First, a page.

I think that it is fair to say that photographers have probably been doing bad things to public lands, popular landmarks, and other natural resources since around the time that the camera was invented. There’s no way to keep ignorant people from acting irresponsibly. But, with the power of the crowd and the reach of social media, photographers need to think twice before staging shooting sessions that could result in damage.
To be fair, it isn’t just photographers who are messing things up for the rest of us. There is plenty of blame to go around. Just ask the Gonzales family whose kin decided to deface Newspaper Rock in Utah not once, but twice. First in 1902 and again in 1954. Back then, there wasn't as much awareness for conservation and protecting our public lands as there is today, but it would have been nice if people would have exercised better judgment just the same.
Sometimes the offense isn’t quite as permanent but it is equally disappointing. Below is a shot showing a ridiculous amount of garbage thrown about by people camping in the Dixie National Forest. I stopped at this small campground planning to get some nice photographs along Coal Creek but instead spent most of my time picking up a lot of other people’s rubbish.
Even at the lowest elevations on the planet, amid the otherworldly landscape at Badwater Basin in Death Valley, you’ll find that people can’t just leave things alone for the next person to enjoy. It seems that visitors are interested in seeing, and maybe even tasting, what the salty earth is like. The hundreds of finger size holes dug into the white crust are a testament to their curiosity. Along the way, others feel the need to leave their initials on the surface as if they are marking their spot on Hollywood’s Walk of Fame. We have “DK” to thank for the wonderful memory below. I am not sure how long it takes for the surface of Badwater Basin to repair itself but I imagine it takes quite a while.
Sometimes, however, there is really no doubt that damage is done by photographers or videographers. It is typically when they are using a prop to try to “enhance” their shot where things go horribly wrong. Perhaps the most infamous of these events is the early 2000’s case of photographer Michael Fatali who decided to light fires under Delicate Arch inside Utah’s Arches National Park. The soot from the manufactured fireplace logs that were used caused long-lasting damage to the soft sandstone on the underside of the arch. Fatali eventually pled guilty to seven federal misdemeanors. More recently, an unidentified photographer made headlines when a fire broke out on the S.S. Point Reyes shipwreck in California. The boat is a local landmark and a favorite destination for photographers. One too many photographers it would seem. The fire on the abandoned vessel was apparently caused when embers from a wool spinning photography session ignited the stern’s dry wood a day or so afterward. No one has come forward to accept responsibility in this case.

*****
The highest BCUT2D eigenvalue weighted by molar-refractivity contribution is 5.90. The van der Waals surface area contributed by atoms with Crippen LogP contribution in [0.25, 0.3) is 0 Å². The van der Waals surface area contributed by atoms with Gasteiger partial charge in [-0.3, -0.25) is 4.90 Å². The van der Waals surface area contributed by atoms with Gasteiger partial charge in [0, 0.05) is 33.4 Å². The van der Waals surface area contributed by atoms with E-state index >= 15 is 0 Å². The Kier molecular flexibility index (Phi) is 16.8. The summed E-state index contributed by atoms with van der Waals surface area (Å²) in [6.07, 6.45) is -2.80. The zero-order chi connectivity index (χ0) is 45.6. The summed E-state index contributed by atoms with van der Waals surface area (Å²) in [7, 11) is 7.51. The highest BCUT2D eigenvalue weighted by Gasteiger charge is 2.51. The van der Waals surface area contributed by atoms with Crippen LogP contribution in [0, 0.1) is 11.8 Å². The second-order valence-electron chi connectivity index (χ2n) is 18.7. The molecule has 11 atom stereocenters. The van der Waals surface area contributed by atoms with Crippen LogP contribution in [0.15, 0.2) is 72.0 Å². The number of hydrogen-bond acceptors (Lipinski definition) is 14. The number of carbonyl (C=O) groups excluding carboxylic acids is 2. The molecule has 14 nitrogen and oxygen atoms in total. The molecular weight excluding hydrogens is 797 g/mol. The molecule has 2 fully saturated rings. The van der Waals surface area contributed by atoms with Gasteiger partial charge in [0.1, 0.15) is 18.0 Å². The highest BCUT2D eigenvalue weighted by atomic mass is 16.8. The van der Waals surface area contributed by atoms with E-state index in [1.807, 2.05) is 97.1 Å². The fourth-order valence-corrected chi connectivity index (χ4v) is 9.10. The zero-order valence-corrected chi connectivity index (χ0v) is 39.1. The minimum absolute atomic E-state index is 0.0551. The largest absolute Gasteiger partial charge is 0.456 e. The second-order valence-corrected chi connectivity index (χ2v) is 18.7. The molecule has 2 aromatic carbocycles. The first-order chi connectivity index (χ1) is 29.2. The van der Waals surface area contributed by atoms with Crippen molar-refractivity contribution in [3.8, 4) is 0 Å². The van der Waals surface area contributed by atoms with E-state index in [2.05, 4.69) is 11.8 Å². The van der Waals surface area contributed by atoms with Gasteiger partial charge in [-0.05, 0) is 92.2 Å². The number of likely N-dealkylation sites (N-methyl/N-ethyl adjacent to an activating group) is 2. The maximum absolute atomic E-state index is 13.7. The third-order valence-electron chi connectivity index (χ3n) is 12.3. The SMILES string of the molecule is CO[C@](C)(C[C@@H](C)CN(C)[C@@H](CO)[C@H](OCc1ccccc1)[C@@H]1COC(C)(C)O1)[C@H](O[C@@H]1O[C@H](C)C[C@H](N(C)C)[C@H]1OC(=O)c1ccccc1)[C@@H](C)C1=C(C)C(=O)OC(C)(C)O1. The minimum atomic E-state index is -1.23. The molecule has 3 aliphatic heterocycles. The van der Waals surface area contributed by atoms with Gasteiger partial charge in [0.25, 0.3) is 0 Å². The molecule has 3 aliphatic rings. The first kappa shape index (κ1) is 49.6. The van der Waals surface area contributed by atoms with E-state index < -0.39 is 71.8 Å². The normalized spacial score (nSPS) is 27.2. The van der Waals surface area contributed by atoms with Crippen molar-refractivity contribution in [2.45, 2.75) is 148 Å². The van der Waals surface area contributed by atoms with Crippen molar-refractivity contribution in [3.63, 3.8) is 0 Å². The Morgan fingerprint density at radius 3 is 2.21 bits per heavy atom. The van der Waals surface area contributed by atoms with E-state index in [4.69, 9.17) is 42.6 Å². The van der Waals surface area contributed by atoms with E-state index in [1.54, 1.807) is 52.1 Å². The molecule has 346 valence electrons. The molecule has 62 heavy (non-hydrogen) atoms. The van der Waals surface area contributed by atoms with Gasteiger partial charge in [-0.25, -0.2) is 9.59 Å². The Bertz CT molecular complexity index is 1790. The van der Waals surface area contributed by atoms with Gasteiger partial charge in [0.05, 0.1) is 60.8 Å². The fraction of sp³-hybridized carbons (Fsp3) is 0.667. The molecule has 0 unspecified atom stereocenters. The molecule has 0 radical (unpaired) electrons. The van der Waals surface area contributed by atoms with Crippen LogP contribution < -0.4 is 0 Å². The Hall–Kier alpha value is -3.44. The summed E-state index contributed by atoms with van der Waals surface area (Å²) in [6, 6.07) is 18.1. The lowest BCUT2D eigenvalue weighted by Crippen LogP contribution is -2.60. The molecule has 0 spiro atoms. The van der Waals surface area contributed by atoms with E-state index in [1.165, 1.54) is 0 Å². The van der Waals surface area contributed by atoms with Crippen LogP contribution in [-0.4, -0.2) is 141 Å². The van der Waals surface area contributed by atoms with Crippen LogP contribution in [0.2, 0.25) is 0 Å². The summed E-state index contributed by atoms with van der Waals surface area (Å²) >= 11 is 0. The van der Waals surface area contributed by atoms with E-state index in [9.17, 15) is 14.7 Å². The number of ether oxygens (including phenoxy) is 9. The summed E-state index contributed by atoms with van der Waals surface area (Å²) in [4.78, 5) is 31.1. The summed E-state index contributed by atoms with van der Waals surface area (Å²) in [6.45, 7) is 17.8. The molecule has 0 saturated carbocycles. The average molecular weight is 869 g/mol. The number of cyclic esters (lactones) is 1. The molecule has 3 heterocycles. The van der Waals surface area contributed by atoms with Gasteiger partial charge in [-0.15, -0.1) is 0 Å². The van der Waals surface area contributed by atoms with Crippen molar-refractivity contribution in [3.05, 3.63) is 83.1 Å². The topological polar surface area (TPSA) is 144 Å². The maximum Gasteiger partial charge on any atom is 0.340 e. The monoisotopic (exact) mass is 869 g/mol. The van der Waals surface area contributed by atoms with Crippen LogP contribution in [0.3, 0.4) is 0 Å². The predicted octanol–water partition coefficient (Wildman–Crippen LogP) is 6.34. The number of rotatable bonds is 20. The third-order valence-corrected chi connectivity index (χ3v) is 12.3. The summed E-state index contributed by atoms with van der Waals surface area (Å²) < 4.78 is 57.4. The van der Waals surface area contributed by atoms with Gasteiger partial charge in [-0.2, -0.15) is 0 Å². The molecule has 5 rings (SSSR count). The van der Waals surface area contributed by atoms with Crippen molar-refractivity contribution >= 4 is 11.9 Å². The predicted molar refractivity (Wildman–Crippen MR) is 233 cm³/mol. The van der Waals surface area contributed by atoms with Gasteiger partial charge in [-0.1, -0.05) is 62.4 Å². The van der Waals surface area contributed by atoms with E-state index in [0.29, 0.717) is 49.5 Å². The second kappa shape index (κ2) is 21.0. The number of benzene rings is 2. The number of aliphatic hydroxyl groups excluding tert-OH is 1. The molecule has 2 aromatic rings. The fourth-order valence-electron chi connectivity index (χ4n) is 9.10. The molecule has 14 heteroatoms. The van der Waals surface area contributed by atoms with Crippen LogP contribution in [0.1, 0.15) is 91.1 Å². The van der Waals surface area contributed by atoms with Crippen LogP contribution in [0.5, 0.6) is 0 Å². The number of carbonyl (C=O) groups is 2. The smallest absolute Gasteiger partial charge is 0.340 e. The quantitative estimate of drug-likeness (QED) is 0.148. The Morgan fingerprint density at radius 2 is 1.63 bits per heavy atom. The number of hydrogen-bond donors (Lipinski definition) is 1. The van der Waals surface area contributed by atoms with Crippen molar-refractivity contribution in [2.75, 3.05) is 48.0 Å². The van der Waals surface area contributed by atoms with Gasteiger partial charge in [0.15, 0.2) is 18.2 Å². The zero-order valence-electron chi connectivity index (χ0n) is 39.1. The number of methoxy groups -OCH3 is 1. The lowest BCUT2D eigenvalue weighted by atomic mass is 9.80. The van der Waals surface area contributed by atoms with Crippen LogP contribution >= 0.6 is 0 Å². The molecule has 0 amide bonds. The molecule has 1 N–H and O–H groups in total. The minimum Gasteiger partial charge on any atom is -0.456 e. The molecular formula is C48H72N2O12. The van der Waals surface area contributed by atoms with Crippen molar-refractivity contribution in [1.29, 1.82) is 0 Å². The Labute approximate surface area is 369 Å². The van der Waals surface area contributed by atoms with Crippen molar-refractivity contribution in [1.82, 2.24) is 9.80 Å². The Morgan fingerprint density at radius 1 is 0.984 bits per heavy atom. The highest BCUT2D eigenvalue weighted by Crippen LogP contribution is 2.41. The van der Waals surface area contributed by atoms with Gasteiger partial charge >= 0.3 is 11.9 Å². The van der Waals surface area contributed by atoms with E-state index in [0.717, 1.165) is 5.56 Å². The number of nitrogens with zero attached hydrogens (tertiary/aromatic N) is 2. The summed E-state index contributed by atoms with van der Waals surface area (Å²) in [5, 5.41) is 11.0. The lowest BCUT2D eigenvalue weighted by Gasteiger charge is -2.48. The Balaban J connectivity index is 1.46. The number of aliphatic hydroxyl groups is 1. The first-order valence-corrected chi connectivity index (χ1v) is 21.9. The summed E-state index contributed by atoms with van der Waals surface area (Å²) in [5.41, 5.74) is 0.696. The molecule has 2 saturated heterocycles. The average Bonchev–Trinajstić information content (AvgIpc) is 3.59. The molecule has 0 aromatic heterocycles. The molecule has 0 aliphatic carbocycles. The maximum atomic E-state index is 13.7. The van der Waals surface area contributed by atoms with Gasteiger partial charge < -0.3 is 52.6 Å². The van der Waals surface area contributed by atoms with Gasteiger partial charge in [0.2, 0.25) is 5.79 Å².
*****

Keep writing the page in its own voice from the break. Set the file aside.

Which brings me to an event that happened in late 2017 and caused short-term, but still reprehensible, damage to the incredible rock formations at White Pocket in northern Arizona. If you are unfamiliar with the area, it is located in the spectacular Vermillion Cliffs National Monument. The rock formation is made up of Jurassic era sand dunes that have solidified into impossible landforms. Many geologists believe that the swirling lines and undulating shapes are the results of an earthquake that caused wet sand to slide down into a pond or oasis and eventually solidify. However it was formed, this difficult to reach location is a photographer's dream.
In early October 2017, most likely photographers or videographers ignited a two-ended smoke grenade similar to the one pictured at the top of the article. The smoke grenade left significant blue residue, emanating in two directions, on the unique streaked surface of White Pocket. When photographer and photography workshop leader David Swindler did a post on his Facebook page alerting his friends and followers about the damage there was clearly outrage.
Yet, there was hope that the people who created the mess would either come forward or would be found out. The coming forward part never happened. Fortunately, creators usually capture visual evidence of their wrongdoings. They are also very social media-centric so they are highly inclined to show the world the fruits of their labor. These two facts make it extremely difficult to hide from the social media detectives. What’s most interesting about the White Pocket situation, however, is the long memory of the Internet. One might think that the blue smoke event would have blown over and we would be on to the next infraction. But, in just the past week, and well over three months after it happened, the Internet sleuths have now identified the potential offenders. I am going to refrain from sharing Instagram pages or other evidence since no one has specifically been caught or charged. Still, I am surprised, proud, and impressed that good folk have kept up the search and I am hopeful that some sort of justice will be done.
I think that it is important to note that 99.99 percent of the photographers and videographers out there look before they leap when it comes to this stuff so this should not be considered a commentary on the community as a whole. I am also not against creators doing steel wool spinning, painting with light, or even using smoke grenades as props. They can truly be interesting and effective visuals if used responsibly and in the right environment. The main thing that I'd like for you to take away is that these remarkable places are ours to enjoy, let's leave them the way we found them so that others can have the same experience for years to come.
Facebook post used with the permission of David Swindler.